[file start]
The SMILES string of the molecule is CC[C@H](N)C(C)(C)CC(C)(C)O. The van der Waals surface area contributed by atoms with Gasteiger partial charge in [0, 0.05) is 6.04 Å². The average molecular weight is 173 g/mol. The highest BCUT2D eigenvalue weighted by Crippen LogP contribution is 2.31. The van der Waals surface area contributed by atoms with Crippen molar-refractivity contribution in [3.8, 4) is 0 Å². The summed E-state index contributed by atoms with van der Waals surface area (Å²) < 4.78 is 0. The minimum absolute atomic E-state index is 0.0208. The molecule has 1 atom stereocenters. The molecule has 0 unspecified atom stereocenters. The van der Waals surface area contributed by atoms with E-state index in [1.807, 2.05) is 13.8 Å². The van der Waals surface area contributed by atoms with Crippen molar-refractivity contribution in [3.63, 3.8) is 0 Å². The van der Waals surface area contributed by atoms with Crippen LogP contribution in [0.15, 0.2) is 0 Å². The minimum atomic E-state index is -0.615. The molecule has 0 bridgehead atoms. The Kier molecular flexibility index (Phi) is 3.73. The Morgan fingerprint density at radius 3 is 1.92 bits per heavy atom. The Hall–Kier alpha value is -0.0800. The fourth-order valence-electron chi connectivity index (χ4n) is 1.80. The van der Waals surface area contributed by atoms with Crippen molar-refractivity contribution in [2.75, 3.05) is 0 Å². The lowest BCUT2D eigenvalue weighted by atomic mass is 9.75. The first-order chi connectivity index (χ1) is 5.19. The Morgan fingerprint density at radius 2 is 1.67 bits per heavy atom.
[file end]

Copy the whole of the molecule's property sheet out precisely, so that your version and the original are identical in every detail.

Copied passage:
The SMILES string of the molecule is CC[C@H](N)C(C)(C)CC(C)(C)O. The van der Waals surface area contributed by atoms with Gasteiger partial charge in [0, 0.05) is 6.04 Å². The average molecular weight is 173 g/mol. The highest BCUT2D eigenvalue weighted by Crippen LogP contribution is 2.31. The van der Waals surface area contributed by atoms with Crippen molar-refractivity contribution in [3.8, 4) is 0 Å². The summed E-state index contributed by atoms with van der Waals surface area (Å²) < 4.78 is 0. The minimum absolute atomic E-state index is 0.0208. The molecule has 1 atom stereocenters. The molecule has 0 unspecified atom stereocenters. The van der Waals surface area contributed by atoms with E-state index in [1.807, 2.05) is 13.8 Å². The van der Waals surface area contributed by atoms with Crippen molar-refractivity contribution in [3.63, 3.8) is 0 Å². The van der Waals surface area contributed by atoms with Crippen LogP contribution in [0.15, 0.2) is 0 Å². The minimum atomic E-state index is -0.615. The molecule has 0 bridgehead atoms. The Kier molecular flexibility index (Phi) is 3.73. The Morgan fingerprint density at radius 3 is 1.92 bits per heavy atom. The Hall–Kier alpha value is -0.0800. The fourth-order valence-electron chi connectivity index (χ4n) is 1.80. The van der Waals surface area contributed by atoms with Crippen molar-refractivity contribution in [2.75, 3.05) is 0 Å². The lowest BCUT2D eigenvalue weighted by atomic mass is 9.75. The first-order chi connectivity index (χ1) is 5.19. The Morgan fingerprint density at radius 2 is 1.67 bits per heavy atom.